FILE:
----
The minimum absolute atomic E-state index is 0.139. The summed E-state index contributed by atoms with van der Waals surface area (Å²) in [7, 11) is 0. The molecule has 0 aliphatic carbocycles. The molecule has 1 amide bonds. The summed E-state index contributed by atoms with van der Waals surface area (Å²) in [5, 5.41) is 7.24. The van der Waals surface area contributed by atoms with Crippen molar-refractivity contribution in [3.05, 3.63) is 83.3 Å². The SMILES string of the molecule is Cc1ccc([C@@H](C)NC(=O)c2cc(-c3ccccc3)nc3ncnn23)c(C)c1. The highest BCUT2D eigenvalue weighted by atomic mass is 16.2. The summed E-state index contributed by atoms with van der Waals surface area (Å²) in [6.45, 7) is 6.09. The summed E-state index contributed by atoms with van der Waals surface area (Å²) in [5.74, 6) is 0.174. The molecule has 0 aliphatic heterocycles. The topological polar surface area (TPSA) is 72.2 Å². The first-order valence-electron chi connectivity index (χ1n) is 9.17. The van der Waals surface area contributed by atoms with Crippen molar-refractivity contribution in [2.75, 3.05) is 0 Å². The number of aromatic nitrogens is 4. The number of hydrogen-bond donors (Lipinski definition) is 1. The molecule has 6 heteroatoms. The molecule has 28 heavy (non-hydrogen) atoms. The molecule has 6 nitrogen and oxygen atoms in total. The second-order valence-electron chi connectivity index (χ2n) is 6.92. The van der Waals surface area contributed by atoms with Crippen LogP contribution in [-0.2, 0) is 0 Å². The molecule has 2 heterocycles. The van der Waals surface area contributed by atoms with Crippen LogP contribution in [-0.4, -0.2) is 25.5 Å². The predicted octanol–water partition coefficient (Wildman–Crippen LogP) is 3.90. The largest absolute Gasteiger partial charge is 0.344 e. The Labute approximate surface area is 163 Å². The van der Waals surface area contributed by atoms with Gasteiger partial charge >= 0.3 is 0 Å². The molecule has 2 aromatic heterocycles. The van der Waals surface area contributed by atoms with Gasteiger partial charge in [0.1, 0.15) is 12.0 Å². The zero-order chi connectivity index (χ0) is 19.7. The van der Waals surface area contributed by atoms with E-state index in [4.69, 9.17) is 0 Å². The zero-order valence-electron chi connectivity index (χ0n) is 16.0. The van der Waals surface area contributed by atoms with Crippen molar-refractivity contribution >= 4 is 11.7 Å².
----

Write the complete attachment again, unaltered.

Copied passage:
The minimum absolute atomic E-state index is 0.139. The summed E-state index contributed by atoms with van der Waals surface area (Å²) in [7, 11) is 0. The molecule has 0 aliphatic carbocycles. The molecule has 1 amide bonds. The summed E-state index contributed by atoms with van der Waals surface area (Å²) in [5, 5.41) is 7.24. The van der Waals surface area contributed by atoms with Crippen molar-refractivity contribution in [3.05, 3.63) is 83.3 Å². The SMILES string of the molecule is Cc1ccc([C@@H](C)NC(=O)c2cc(-c3ccccc3)nc3ncnn23)c(C)c1. The highest BCUT2D eigenvalue weighted by atomic mass is 16.2. The summed E-state index contributed by atoms with van der Waals surface area (Å²) in [6.45, 7) is 6.09. The summed E-state index contributed by atoms with van der Waals surface area (Å²) in [5.74, 6) is 0.174. The molecule has 0 aliphatic heterocycles. The topological polar surface area (TPSA) is 72.2 Å². The first-order valence-electron chi connectivity index (χ1n) is 9.17. The van der Waals surface area contributed by atoms with Crippen molar-refractivity contribution in [2.75, 3.05) is 0 Å². The number of aromatic nitrogens is 4. The number of hydrogen-bond donors (Lipinski definition) is 1. The molecule has 6 heteroatoms. The molecule has 28 heavy (non-hydrogen) atoms. The molecule has 6 nitrogen and oxygen atoms in total. The second-order valence-electron chi connectivity index (χ2n) is 6.92. The van der Waals surface area contributed by atoms with Crippen LogP contribution in [-0.2, 0) is 0 Å². The molecule has 2 heterocycles. The van der Waals surface area contributed by atoms with Crippen LogP contribution in [-0.4, -0.2) is 25.5 Å². The predicted octanol–water partition coefficient (Wildman–Crippen LogP) is 3.90. The largest absolute Gasteiger partial charge is 0.344 e. The Labute approximate surface area is 163 Å². The van der Waals surface area contributed by atoms with Gasteiger partial charge >= 0.3 is 0 Å². The molecule has 2 aromatic heterocycles. The van der Waals surface area contributed by atoms with Gasteiger partial charge in [0.1, 0.15) is 12.0 Å². The zero-order chi connectivity index (χ0) is 19.7. The van der Waals surface area contributed by atoms with E-state index in [4.69, 9.17) is 0 Å². The zero-order valence-electron chi connectivity index (χ0n) is 16.0. The van der Waals surface area contributed by atoms with Crippen molar-refractivity contribution >= 4 is 11.7 Å².